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3. Operation of an excessive number of auxiliary pumps. This results in throttled, inefficient operation.

Requirements for Maximum Economy

Establish a Boiler Loading Schedule. An optimized loading schedule will allow any plant steam demand to be met with the minimum energy input. Some general points to consider when establishing such a schedule are as follows:

1. Boilers generally operate most efficiently at 65 to 85% full-load rating; centrifugal fans at 80 to 90% design rating. Equipment efficiencies fall off at higher or lower load points, with the decrease most pronounced at low-load conditions.

2. It is usually more efficient to operate a lesser number of boilers at higher loads than a larger number at low loads.

3. Boilers should be put into service in order of decreasing efficiency starting with the most efficient unit.

4. Newer units and units with higher capacity are generally more efficient than are older, smaller units.

5. Generally, steam plant load swings should be taken in the smallest and least efficient unit.

Optimize the Use of High-Pressure Boilers. The boilers in a plant that operate at the highest pressure are usually the most efficient. It is, therefore, desirable to supply as much of the plant demand as possible with these units provided that the high-grade energy in the steam can be effectively used. This is most efficiently done by installation of back-pressure turbines providing useful work output, while providing the exhaust steam for low-pressure consumers.

Degrading high-pressure steam through a pressure reducing and desuperheating station is the least efficient method of supplying low-pressure steam demands. Direct generation at the required pressure is usually more efficient by comparison.

Establish an Auxiliary Loading Schedule. A schedule for cutting plant auxiliaries common to all boilers in and out of service with rising or falling plant load should be established.

Establish Procedures for Maintaining Boilers in Standby Mode. It is generally more economical to run fewer boilers at a higher rating. On the other hand, the integrity of the steam supply must be maintained in the face of forced outage of one of the operating boilers. Both conditions can sometimes be satisfied by maintaining a standby boiler in a "live bank" mode. In this mode the boiler is isolated from the steam system at no load but kept at system operating pressure. The boiler is kept at a pressure by intermittent firing of either the ignitors or a main burner to replace ambient heat losses. Guidelines for live banking of boilers are as follows:

1. Shut all dampers and registers to minimize heat losses from the unit.

2. Establish and follow strict safety procedures for ig-nitor/burner light-off.

3. For units supplying turbines, take measures to ensure that any condensate which has been formed during banking is not carried through to the turbines. Units with pendant-type superheaters will generally form condensate in these elements.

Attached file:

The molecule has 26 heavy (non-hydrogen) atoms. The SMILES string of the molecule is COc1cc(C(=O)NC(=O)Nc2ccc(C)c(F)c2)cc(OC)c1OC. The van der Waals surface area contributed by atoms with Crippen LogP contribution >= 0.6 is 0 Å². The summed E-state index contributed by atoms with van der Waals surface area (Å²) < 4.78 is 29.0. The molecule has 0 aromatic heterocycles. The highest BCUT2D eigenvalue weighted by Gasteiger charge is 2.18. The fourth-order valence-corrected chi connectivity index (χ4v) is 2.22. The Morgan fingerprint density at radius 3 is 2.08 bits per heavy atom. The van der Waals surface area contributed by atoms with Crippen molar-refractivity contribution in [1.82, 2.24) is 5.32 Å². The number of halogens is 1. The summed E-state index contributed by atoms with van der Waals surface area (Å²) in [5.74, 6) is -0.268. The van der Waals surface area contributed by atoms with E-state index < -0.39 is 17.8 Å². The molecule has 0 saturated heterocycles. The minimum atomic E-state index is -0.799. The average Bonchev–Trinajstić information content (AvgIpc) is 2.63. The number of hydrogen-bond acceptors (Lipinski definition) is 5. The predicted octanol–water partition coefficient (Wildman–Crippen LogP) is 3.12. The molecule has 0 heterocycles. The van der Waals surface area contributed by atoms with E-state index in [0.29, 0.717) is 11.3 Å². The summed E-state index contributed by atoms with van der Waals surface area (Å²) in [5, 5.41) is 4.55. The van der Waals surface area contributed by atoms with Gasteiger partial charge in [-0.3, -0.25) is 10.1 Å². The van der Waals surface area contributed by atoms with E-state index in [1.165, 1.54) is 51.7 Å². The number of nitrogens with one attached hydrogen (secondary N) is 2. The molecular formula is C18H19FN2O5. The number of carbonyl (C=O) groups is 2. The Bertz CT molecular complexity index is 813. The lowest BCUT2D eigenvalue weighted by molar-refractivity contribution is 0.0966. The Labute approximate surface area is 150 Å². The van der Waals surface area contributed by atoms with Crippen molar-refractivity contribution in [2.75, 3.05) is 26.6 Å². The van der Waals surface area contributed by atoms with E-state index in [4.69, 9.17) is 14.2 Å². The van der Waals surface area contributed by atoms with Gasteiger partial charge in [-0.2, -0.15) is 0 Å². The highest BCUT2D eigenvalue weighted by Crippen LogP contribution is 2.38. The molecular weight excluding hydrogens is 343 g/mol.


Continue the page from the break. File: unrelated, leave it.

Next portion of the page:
Operators should familiarize themselves with emergency startup procedures and it should be ascertained that the system pressure decay which will be experienced while bringing the banked boiler(s) up to load can be tolerated.

Guidelines for Day-to-Day Operation

1. Monitor all boiler efficiencies continuously and immediately correct items that detract from performance. Computerized load balancing may prove beneficial.

2. Ensure that load-balancing schedules are followed.

3. Reassess the boiler loading schedule whenever a major change in the system occurs, such as an increase or decrease in steam demand, derating of boilers, addition/decommissioning of boilers, or addition/removal of heat-recovery equipment.

4. Recheck parameters and validity of established operating mode.

5. Measure and record fuel usage and correlate to steam production and flue-gas analysis for determination of the unit heat input relationship.

6. Keep all monitoring instrumentation calibrated and functioning properly.

7. Optimize excess air operation and minimize boiler blowdown.

Computerized Systems Available

There are commercially available direct digital control systems and proprietary sensor devices which accomplish optimal steam/power plant operation, including tie-line purchased power control. These systems control individual boilers to minimum excess air, SO2, NOx, CO (and opacity if desired), and control boiler and cogenera-tion complexes to reduce and optimize fuel input.

Boiler plant optimization is realized by boiler controls which ensure that the plant's steam demands are met in the most cost-effective manner, continuously recognizing boiler efficiencies that differ with time, load, and fuel quality. Similarly, computer control of cogeneration equipment can be cost effective in satisfying plant electrical and process steam demands.

As with power boiler systems, the efficiencies for electrical generation and extraction steam generation can be determined continuously and, as demand changes occur, loading for optimum overall efficiency is determined.

Fully integrated computer systems can also provide electric tie-line control, whereby the utility tie-line load is continuously monitored and controlled within the electrical contract's limits. For example, loads above the peak demand can automatically be avoided by increasing inplant power generation, or in the event that the turbines are at full capacity, shedding loads based on previously established priorities.

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